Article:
Social media specialists hope for better government communications under Liberals

Some attendees of a conference on social media in the public sector say they hope the incoming Liberal government will loosen restrictions federal departments face when using Twitter and Facebook to communicate with the public.

'It's getting people to relax and be comfortable with expressing themselves,' says conference attendee

Prime minister-designate Justin Trudeau poses for a selfie with a supporter as he takes part in a welcome rally in Ottawa last week. Some attendees of a social media conference for public sector workers said they hope the incoming Liberal government will loosen some rules around government communications online. (Sean Kilpatrick/The Canadian Press)

Attendees of a conference on social media in the public sector say they hope the incoming Liberal government will loosen restrictions federal departments face when using Twitter and Facebook to communicate with the public.

"Some departments here have six levels of approval for a tweet, where a tweet is supposed to be spontaneous," said Chantal Bechervaise, who works in the Privy Council Office and moonlights as a social media marketing consultant with her company Take It Personel-ly.

Government communications on Twitter and Facebook have to adhere to a large number of rules and policies, says Mike Kujawski, a social media consultant. (The Canadian Press)

"Now it's getting people to relax and be comfortable with expressing themselves ... just being able to be themselves and take their own personalities and infuse that in what they do. ... I think that [prime minister-designate] Justin Trudeau seems to be very open to using social media ... It's an untapped resource that the public sector is not using and they're kind of last to react on things, so it's a way to bring them on board."

Bechervaise is one of hundreds of public sector workers from the federal government, municipalities, hospitals and more attending the two-day conference in Ottawa, which wraps up on Wednesday. It's run by the Conference Board of Canada.

Trefor Munn-Venn, another social media consultant who owns Rhapsody Strategies, said in an interview at the conference Tuesday that the policies governments have to abide by can get in the way of social media that resonates with people. 

"When you're trying to create a genuine connection with someone, to say, 'By the way though, you need to comply with all of these [rules] in a consistent, coherent way,' there are two possible messages: one is, wow, are we ever going to get this right? And the other is, don't do it," he said.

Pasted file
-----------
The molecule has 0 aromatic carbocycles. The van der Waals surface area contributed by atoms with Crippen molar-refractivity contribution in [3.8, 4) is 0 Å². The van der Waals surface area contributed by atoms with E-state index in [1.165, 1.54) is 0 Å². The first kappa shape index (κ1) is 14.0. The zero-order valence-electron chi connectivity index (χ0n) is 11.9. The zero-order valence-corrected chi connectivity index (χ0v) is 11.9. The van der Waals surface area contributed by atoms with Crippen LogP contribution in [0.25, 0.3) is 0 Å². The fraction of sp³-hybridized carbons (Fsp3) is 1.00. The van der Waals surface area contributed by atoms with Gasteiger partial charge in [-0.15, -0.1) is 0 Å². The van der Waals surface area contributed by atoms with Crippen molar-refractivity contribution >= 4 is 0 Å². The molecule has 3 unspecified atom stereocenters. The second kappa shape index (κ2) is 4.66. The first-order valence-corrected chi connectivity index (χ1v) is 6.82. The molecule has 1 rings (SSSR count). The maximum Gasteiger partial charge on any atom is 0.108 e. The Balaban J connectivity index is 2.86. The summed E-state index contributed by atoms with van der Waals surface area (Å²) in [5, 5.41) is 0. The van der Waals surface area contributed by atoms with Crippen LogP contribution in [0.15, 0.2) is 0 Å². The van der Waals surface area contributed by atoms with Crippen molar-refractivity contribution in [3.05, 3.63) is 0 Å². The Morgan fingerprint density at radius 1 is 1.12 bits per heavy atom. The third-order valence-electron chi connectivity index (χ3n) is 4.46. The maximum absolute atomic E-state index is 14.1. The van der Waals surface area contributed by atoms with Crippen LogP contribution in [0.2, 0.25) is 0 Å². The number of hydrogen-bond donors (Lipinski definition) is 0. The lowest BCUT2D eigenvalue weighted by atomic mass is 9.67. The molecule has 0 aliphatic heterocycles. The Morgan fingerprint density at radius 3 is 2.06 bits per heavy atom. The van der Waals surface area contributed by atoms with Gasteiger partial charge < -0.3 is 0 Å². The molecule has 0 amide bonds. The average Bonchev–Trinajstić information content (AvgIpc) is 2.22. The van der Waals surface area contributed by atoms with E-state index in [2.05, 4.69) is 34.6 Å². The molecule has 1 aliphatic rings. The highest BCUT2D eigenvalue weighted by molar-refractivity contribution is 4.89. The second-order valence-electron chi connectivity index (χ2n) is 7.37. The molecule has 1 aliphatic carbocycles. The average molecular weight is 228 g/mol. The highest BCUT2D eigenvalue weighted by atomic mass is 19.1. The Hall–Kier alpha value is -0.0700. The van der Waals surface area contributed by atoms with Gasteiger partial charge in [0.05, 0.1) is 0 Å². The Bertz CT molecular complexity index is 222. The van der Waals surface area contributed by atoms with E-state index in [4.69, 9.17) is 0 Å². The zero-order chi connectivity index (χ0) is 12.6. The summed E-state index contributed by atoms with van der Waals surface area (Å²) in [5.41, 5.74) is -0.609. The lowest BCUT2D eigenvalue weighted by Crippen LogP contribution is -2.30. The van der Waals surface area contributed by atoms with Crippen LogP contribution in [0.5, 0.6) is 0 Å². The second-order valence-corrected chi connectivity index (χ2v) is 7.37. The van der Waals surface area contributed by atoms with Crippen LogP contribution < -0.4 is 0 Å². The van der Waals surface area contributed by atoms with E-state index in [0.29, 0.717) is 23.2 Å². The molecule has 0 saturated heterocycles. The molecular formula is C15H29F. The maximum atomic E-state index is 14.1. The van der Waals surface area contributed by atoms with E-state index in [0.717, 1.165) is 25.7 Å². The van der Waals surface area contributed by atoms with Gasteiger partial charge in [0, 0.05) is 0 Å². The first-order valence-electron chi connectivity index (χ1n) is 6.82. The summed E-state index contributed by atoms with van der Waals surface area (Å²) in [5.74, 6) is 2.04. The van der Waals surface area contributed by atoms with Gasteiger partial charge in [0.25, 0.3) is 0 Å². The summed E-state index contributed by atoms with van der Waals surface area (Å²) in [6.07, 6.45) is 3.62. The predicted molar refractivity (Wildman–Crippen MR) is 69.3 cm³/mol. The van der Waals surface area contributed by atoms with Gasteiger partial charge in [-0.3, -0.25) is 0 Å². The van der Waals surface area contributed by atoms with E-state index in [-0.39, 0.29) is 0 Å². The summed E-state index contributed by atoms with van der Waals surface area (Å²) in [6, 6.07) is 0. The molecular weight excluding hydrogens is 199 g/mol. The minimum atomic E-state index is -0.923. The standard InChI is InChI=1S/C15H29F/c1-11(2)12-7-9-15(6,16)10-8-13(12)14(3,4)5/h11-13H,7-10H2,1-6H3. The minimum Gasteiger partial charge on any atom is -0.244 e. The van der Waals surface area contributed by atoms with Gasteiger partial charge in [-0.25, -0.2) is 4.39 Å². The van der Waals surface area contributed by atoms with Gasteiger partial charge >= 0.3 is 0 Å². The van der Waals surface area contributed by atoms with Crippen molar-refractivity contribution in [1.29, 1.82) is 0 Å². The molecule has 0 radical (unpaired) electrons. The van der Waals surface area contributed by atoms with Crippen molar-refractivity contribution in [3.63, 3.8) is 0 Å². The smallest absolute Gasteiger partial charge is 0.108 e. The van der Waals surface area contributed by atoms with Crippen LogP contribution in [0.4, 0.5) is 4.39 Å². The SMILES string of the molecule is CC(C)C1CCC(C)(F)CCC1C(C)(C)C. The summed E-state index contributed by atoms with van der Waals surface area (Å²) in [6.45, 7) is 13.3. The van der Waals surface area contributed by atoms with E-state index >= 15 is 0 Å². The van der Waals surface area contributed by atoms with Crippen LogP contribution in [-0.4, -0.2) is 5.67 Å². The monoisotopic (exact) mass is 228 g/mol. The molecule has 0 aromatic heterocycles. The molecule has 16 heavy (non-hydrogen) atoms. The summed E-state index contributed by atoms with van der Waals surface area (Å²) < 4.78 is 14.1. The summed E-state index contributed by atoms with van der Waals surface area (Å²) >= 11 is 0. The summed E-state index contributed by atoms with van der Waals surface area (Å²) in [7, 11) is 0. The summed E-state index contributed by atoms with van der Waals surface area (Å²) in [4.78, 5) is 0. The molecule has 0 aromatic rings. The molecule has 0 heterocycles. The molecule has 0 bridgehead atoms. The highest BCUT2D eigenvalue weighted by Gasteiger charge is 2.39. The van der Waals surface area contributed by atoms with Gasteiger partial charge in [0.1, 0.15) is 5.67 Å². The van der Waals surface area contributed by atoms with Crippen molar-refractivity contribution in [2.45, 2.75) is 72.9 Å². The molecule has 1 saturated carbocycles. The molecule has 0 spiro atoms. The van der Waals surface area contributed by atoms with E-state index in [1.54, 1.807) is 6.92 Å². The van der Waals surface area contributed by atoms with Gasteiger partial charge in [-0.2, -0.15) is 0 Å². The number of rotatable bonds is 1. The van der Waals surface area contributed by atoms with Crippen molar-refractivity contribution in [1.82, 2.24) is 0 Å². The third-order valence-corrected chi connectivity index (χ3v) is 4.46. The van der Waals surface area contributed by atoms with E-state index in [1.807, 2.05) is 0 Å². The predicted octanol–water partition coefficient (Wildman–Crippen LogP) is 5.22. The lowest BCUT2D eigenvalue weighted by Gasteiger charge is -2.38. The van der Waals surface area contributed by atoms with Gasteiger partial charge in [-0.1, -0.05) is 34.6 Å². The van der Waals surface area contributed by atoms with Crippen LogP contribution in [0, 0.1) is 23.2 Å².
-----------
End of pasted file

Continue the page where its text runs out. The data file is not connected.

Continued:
'Very real and genuine policy restrictions'

But at the same time, the public has to appreciate how much risk management has to go into government messaging, said Mike Kujawski, another consultant at the Centre of Excellence for Public Sector Marketing.

"They [government departments] have all these restraints, and they have very real and genuine policy restrictions that they have to abide by: outdated legislation, official languages, special interest groups; all these things that the private sector and the citizen mind aren't necessarily acquainted with," Kujawski said.

While he didn't want to get partisan, Kujawski said he does get a "general sense" that there's going to be a bit more leeway about social media under the incoming Liberal government.

But he said the possible change may not necessarily be entirely the result of a new government. 

"Who knows? It could have to do, obviously, with the personality and the way the PMO was run. That being said, it also perfectly correlates to what's going on across every industry right now in terms of this movement from a command and control, centralized structure of [communications] ... into a hub and spoke, and empowerment of various branches," he added.

Either way, the director of communications at the Children's Hospital of Eastern Ontario said she hopes federal social media messaging improves.

"I think there's a lot of promise, especially if it's about being more human and being real about the issues,"
 said Adrienne Vienneau. "I think that's what Justin Trudeau's platform has been projecting, so ... time will tell."


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